Stay tuned for our new market intelligence report on aging in place – arriving in November.

Kihlstrom uses in-home adaptations as an example of an area where creativity and innovation can change how a product is viewed and received by an older audience.

“Think about the grab rails often installed at older people’s homes,” he says. “They are typically these white, medical things that wouldn’t look out of place in a hospital – they basically draw attention to the fact that whoever live here is frail.”

“The National Housing Federation did a challenge around adaptations in the home and a company called Invisible Creations responded with grab rails disguised as something else – a flower pot holder, mirror or even a toilet roll holder,” he says. “These are products that look really nice and are appropriate for anyone – they just also have an added benefit for older people.”

With advances in technology at the core of many companies targeting aging in place, Kihlstrom raises a cautionary note when it comes to companies focused on giving people the ability to monitor their parents at home.

“I could not give that for free to my parents – they don’t like the idea of their activities on the internet for me to look at,” he says. “I know a UK falls prevention company who found that older people were more receptive if the technology was presented as a way to enable them to stay in their own home for longer independently, without having to share data with their children. That way they didn’t feel like a burden.”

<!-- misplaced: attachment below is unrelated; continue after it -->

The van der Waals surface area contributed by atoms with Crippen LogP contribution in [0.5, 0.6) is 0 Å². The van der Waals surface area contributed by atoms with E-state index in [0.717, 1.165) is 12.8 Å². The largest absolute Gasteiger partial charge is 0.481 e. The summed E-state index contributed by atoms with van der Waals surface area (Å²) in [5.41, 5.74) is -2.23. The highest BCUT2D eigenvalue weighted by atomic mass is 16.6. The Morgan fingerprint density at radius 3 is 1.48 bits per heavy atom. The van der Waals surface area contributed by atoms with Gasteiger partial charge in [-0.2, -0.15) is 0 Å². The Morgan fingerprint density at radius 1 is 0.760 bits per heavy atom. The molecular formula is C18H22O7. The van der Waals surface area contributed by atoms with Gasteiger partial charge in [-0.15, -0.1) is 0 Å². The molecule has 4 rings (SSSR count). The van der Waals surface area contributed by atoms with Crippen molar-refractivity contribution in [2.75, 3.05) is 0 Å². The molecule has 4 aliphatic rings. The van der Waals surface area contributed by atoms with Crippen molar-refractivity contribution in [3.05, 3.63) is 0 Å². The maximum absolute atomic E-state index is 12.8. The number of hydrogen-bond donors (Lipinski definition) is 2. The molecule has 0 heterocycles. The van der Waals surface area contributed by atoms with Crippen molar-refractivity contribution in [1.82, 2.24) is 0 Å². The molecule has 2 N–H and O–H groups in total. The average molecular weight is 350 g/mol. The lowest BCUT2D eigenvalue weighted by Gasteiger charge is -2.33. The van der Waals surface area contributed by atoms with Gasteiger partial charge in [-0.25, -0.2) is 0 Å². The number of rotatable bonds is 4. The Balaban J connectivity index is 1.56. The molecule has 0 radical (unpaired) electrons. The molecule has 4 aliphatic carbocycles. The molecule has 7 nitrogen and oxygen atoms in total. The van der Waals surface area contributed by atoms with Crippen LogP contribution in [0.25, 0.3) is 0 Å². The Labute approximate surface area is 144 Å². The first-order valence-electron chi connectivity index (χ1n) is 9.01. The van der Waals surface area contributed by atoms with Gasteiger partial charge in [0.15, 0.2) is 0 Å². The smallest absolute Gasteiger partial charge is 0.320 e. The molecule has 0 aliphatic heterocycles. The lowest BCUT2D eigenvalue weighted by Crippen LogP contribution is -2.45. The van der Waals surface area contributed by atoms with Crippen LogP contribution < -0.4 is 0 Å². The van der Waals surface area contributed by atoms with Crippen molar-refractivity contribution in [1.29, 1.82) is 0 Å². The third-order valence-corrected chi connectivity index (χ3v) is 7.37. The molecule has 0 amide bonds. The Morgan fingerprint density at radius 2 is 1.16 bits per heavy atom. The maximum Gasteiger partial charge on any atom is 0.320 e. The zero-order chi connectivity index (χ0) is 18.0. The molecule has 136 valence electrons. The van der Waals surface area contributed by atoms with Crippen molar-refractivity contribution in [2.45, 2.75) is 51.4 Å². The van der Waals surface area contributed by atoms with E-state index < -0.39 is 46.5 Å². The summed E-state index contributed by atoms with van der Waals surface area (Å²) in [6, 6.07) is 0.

Make falls prevention fun

Kihlstrom points to society’s “medicalized” view of aging as being a key issue with how it is treated in practice.

“Healthcare systems don’t see their job as being around prevention, they see it as fixing people,” he says. “For example, the number one reason older people go into care in the UK is falls, but the NHS isn’t really addressing falls prevention.”

Even when falls prevention is raised, Kihlstrom feels that it isn’t approached in the right way to make it appealing to older people.

“People don’t want to think about falls prevention – they don’t see themselves as old, they don’t want to do anything that relates to being old, they don’t want to look frail,” he says. “It’s much better to speak to their aspirations than their limitations. People don’t aspire to avoid falls, their aspiration is to work on their bucket list, travel somewhere or visit friends and family – they want to see the grandkids.”

Kihlstrom gives the example of a virtual bowling league using Nintendo’s Wii console, which players actually move their bodies to control on-screen characters.

“The action of bowling is actually a really good balance exercise, but it’s fun – it’s exercise by stealth,” he says. “You’re not trying to get people to do ‘fall prevention exercises’ – we need to think about the human side of this, not the medical side.

“So that’s how you design and talk to people around falls prevention – that’s how you do aging in place.”

Metabesity 2021 is a virtual conference and starts next week. Register to attend absolutely FREE here!

 

Image by Pexels from Pixabay
Danny Sullivan
Contributing Editor Danny has worked in technology communications for more than 15 years, spanning Europe and North America. From bionics and lasers to software and pharmaceuticals – and everything in between – he’s covered it all. Danny has wide experience of technology publishing and technical writing and has specific interest in the transfer from idea to market.